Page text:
Neuromodulation devices offer an alternative drug-free treatment option with minimal side-effects. These devices work by inhibiting brain activity to reduce migraine symptoms, that is they modulate neural activity in the brain. They are worn or placed against your skin and use electrical or magnetic signals to communicate with neurons. So far, the FDA has approved four neuromodulation devices for acute and/or preventive treatment of migraine. All these devices require a prescription from your doctor. Most devices stimulate nerves in the neck or head. One of the newer devices is Nerivio, a smartphone-controlled wearable worn on your upper arm for 45 minutes. It is used to relieve migraine symptoms of an attack that’s already begun by using electrical signals that reduce messages of pain in the brain that occur during a migraine attack. 

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Home Remedies For Migraine Relief

Beyond taking migraine medications, you may want to try a few home remedies. Natural remedies are a drug-free way to reduce migraine symptoms. You can use these as alternatives or to supplement pharmacological treatment.

Rest in a quiet, dark place – Migraines often increase sensitivity to light and sound. Relax in a dark, quiet room. Sometimes sleep helps to diminish the pain. If you are outside, wear sunglasses. 

Try a cold pack – Put a cold pack on your forehead, scalp, or neck to relieve the pain. Ice cubes wrapped in a towel or a bag of frozen peas may lessen the pain since cold packs have a numbing effect, which may dull the sensation of pain.

Try hot compresses – Some people find a heating pad or hot shower to help with the headache pain. Try putting a heating pad or a warm cloth around your neck or head. 

Get some caffeineA cup of tea or coffee (or something with caffeine in it) may help ease the pain. It can also help over-the-counter pain relievers like acetaminophen work better. Just go easy, because caffeine withdrawal can lead to more headaches. 

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Adopt a Healthy Lifestyle     

Some lifestyle habits can help reduce the number of headache days per month and their severity even without using medications.

Diet – Avoid foods and drinks known to trigger migraines such as chocolate, red wine, and caffeine (unless you’re having a headache right now and you want to try it as a home remedy). Some studies show that magnesium and vitamin B2 (riboflavin) may prevent migraines, so you may want to add to your diet dark-green veggies, whole grains, and nuts that contain magnesium and cheese, fish, and chicken which have vitamin B2 in them.

Don’t skip meals – Eat breakfast, lunch, and dinner at the same time every day. Skipping meals may cause migraines. 

Sleep well – Don’t sleep too much or too little as this may trigger headaches and reduce your pain threshold. Follow a consistent daily sleep and wake schedule.

Exercise – Engaging in regular exercise has extensive health benefits and can also reduce the number of migraines you are experiencing. Choose an aerobic activity you enjoy such as walking or cycling. This type of exercise causes your body to release endorphins, which are chemicals that reduce pain. It may also decrease stress and help you sleep better.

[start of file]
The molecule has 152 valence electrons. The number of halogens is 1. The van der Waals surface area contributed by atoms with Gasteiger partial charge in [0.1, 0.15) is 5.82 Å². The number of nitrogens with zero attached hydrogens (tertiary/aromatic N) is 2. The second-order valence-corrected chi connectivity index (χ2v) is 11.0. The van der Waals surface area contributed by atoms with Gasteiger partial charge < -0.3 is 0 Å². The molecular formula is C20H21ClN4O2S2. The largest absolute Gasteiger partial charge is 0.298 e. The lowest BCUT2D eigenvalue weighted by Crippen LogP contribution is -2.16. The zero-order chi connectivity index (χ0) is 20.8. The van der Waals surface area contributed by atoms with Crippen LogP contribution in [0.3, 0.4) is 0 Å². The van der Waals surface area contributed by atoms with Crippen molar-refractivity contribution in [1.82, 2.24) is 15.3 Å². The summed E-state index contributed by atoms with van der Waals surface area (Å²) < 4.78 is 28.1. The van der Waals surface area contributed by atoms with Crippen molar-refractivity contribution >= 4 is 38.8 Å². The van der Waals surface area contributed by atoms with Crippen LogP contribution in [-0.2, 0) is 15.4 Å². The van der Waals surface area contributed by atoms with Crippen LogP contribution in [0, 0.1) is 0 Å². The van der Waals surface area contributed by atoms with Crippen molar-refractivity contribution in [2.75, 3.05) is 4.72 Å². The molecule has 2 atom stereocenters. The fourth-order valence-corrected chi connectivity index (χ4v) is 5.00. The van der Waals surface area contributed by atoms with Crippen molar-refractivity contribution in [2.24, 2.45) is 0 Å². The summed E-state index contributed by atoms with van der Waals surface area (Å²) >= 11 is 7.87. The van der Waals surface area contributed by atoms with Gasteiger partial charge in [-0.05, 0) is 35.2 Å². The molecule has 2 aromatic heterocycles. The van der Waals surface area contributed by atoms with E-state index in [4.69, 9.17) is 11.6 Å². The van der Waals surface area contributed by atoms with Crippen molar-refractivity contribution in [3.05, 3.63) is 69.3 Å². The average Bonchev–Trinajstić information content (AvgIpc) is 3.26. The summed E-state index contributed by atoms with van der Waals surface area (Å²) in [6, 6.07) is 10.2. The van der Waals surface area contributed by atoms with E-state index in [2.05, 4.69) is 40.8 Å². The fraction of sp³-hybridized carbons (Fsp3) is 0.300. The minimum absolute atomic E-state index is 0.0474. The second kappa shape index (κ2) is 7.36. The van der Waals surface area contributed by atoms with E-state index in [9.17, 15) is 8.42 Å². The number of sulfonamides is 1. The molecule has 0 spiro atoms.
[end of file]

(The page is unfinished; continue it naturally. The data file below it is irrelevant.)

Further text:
Practice relaxation – Learning how to relax using yoga, meditation, or progressive muscle relaxation, can help with the pain. These techniques also teach you ways to deal with stressful situations, which might help reduce the number of migraines you have.

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Keep a Migraine Diary 

Knowing how to manage a migraine with lifestyle and behavioral measures, as well as medication, can often be the most effective way to control migraines. A migraine diary is an important tool recommended by physicians to help better manage migraines. Keeping track of the foods you eat, your sleeping patterns and when you experience migraines can help identify potential triggers. Once you find what may cause your migraines, try avoiding it. 

A migraine diary also enables you to monitor the frequency, duration, and severity of your migraines and the effectiveness of the treatments you use, all of which may help identify migraine patterns and improve treatment. It’s important to continue recording in your diary even after you see your doctor because it will help you learn more about what triggers your migraines and what treatment is most effective. 

There are printable versions of migraine diaries as well as some free diary apps you can download to your smartphone. The app of one of the neuromodulation devices, Nerivio, also includes a diary so you can treat your migraine headaches and track them using the same app.

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American Headache Society. (2019). The American Headache Society position statement on integrating new migraine treatments into clinical practice. Headache: The Journal of Head and Face Pain, 59(1), 1-18.

Taylor, F. R. (2009). Lifestyle changes, dietary restrictions, and nutraceuticals in migraine prevention. Techniques in regional anesthesia and pain management, 13(1), 28-37.

Kumaraswamy, B., Latha, V. M., Divya, P. S., Raju, M. D., & Ramachandran, S. (2013). Migraine-A Complete Review. The Pharma Innovation, 2(2, Part A), 135.

Nappi, G., Jensen, R., Nappi, R. E., Sances, G., Torelli, P., & Olesen, J. (2006). Diaries and calendars for migraine. A review. Cephalalgia, 26(8), 905-916.